Saturday, 23 April 2011

THE BE ALL AND END ALL DVD review

Out now on DVD is this Liverpool set coming of age tale. Watch the trailer and read my review, next...




From the writers of the not very well received Three and Out comes this drama about a pair of lifelong friends growing up in Liverpool. Robbie and Ziggy (Josh Bolt and Eugene Byrne) are two typical Liverpudlian lads; cocky, rowdy and desperate to lose their virginities. When Robbie gets taken into hospital with a deadly illness, Ziggy is tasked with finding a girl willing to deflower Robbie before it's too late.


Mixing elements of Children's Ward with American Pie, The Be All and End All suffers from being unsure of what story it's trying to tell. At its core it's a tale of teenage friendship, but it wastes too much time and energy on filling in the family backstories. At its best when the two young leads are on screen together, the film instead sees the friends separated for long periods of time for no real reason. During the brief moments of action (like the failed trip to the local massage parlour), the film comes alive with boisterous energy; it's just a shame that these moments are so fleeting, as the rest of the film pales in comparison. 


Although the set up seems to be heading towards a comedy/drama something akin to a Scouse Somer's Town, it instead never manages to be more than a depressing and rather worthy melodrama, bogged down in over sentimentality. It may appeal to those who equate misery as drama, but despite its aspirations The Be All and End All carries all the emotional clout of a Grange Hill omnibus, and not the one where Zammo dies.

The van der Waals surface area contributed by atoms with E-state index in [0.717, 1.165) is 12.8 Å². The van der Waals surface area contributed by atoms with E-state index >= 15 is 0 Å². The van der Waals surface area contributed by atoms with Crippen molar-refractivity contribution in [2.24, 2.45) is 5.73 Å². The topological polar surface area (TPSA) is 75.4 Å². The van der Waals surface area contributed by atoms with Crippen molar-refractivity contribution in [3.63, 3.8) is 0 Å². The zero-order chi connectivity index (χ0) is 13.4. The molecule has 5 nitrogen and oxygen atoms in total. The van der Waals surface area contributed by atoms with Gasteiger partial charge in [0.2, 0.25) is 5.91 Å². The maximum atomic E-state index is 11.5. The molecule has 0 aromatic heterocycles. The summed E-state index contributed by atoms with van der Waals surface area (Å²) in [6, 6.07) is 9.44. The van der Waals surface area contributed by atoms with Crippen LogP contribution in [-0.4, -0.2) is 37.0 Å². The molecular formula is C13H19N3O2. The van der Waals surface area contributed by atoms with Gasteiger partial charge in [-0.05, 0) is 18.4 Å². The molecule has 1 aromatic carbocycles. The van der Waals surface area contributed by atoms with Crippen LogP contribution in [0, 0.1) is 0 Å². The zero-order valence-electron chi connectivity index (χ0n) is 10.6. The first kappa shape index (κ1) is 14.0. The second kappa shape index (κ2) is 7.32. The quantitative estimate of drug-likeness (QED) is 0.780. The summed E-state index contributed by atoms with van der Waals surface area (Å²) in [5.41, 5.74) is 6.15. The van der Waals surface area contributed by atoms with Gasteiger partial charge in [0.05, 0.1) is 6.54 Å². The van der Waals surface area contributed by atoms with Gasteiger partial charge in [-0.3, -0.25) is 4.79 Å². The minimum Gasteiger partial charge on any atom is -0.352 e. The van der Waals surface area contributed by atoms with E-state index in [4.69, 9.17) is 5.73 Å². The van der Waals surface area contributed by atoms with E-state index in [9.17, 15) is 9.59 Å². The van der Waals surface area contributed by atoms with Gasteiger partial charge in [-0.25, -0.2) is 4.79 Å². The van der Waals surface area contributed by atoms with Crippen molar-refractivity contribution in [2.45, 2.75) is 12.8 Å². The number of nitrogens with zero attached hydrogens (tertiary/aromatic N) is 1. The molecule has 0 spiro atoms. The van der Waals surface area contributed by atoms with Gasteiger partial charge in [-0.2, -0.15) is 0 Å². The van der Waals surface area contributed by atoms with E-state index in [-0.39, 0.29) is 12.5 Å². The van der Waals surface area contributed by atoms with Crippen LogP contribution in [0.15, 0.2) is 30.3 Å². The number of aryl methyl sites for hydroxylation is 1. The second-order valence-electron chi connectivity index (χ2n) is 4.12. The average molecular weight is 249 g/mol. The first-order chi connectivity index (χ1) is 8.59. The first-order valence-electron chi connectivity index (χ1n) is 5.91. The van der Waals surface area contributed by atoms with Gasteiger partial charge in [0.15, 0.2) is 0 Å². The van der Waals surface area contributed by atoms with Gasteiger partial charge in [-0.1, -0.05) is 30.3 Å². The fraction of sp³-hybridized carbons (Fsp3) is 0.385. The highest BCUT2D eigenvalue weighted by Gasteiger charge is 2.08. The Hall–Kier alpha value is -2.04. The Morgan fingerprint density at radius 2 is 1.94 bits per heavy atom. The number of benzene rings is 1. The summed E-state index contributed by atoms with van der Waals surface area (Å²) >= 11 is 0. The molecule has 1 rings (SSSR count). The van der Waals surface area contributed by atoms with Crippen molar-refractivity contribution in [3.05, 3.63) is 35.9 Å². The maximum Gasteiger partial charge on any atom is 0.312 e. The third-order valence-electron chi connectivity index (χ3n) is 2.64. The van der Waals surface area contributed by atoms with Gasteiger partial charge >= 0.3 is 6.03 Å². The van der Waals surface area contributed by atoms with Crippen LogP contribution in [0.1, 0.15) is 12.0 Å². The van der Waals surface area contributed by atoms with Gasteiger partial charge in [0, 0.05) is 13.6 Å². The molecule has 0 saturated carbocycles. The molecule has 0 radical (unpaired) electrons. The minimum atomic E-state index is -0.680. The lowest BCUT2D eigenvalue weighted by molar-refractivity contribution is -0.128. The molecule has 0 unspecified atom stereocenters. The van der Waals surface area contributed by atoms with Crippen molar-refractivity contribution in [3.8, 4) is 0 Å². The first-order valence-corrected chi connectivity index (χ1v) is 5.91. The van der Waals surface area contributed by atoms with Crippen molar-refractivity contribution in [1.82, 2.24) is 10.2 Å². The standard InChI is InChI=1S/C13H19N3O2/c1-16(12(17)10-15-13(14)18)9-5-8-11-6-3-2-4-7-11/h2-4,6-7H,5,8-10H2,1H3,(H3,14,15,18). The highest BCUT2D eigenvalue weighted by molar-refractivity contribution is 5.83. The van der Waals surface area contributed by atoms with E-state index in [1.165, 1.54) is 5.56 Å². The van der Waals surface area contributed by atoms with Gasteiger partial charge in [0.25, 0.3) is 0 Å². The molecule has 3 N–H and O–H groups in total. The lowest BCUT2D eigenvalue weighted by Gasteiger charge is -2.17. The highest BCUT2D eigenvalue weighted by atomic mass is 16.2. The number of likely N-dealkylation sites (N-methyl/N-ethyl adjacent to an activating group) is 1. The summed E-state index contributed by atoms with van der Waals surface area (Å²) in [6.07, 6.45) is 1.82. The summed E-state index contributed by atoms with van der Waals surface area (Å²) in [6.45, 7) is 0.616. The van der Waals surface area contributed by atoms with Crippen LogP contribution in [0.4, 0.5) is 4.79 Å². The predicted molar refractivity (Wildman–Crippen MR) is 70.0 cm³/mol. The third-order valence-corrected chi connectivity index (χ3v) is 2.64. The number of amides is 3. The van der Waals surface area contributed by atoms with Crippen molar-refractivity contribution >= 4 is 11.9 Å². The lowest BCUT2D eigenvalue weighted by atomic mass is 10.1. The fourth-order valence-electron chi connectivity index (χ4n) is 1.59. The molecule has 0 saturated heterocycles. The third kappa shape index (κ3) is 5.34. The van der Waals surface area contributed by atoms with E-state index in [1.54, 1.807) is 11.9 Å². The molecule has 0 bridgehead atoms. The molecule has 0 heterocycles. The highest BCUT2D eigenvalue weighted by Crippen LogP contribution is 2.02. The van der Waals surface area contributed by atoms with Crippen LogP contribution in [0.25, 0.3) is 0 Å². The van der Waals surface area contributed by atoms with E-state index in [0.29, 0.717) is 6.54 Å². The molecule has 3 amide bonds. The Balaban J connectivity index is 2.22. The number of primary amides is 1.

In keeping with the hard to place tone of the film, there's some uneven performances from the two young leads, clearly struggling with the balance of comedy and the weighty subject matters. Personally, I'd put that down to the rather mawkish script they have to deal with rather than a lack of talent, and I'm sure they'll go on to appear in better things. As for the parents, they add little to the story, and for a woman born in Liverpool, Liza Tarbuck has one of the oddest Scouse accents I've ever heard.


Like one big hug in the ample bosom of Liza Tarbuck, The Be All and End All is soft, a bit rude and more than a little uncomfortable after a while.

Verdict

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